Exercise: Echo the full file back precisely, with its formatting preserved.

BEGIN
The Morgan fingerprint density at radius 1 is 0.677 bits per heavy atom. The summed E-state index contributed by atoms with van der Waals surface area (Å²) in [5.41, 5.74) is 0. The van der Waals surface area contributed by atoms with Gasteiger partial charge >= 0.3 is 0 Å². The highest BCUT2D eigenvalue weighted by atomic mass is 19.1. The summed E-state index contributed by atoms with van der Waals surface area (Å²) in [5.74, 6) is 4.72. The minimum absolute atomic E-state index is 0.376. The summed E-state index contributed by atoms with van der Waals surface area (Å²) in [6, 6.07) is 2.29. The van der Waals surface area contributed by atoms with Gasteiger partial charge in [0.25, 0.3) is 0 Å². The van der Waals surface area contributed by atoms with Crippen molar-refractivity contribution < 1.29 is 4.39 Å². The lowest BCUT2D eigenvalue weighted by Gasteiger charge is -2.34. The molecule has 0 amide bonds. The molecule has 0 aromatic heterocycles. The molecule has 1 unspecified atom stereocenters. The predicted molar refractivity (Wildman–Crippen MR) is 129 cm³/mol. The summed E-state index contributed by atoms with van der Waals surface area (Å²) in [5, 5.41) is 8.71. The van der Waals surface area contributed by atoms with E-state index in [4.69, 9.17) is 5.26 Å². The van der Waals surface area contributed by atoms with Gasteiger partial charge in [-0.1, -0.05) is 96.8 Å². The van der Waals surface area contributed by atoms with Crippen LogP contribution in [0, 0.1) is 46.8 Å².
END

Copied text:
The Morgan fingerprint density at radius 1 is 0.677 bits per heavy atom. The summed E-state index contributed by atoms with van der Waals surface area (Å²) in [5.41, 5.74) is 0. The van der Waals surface area contributed by atoms with Gasteiger partial charge >= 0.3 is 0 Å². The highest BCUT2D eigenvalue weighted by atomic mass is 19.1. The summed E-state index contributed by atoms with van der Waals surface area (Å²) in [5.74, 6) is 4.72. The minimum absolute atomic E-state index is 0.376. The summed E-state index contributed by atoms with van der Waals surface area (Å²) in [6, 6.07) is 2.29. The van der Waals surface area contributed by atoms with Gasteiger partial charge in [0.25, 0.3) is 0 Å². The van der Waals surface area contributed by atoms with Crippen molar-refractivity contribution < 1.29 is 4.39 Å². The lowest BCUT2D eigenvalue weighted by Gasteiger charge is -2.34. The molecule has 0 amide bonds. The molecule has 0 aromatic heterocycles. The molecule has 1 unspecified atom stereocenters. The predicted molar refractivity (Wildman–Crippen MR) is 129 cm³/mol. The summed E-state index contributed by atoms with van der Waals surface area (Å²) in [5, 5.41) is 8.71. The van der Waals surface area contributed by atoms with E-state index in [4.69, 9.17) is 5.26 Å². The van der Waals surface area contributed by atoms with Gasteiger partial charge in [-0.1, -0.05) is 96.8 Å². The van der Waals surface area contributed by atoms with Crippen LogP contribution in [0, 0.1) is 46.8 Å².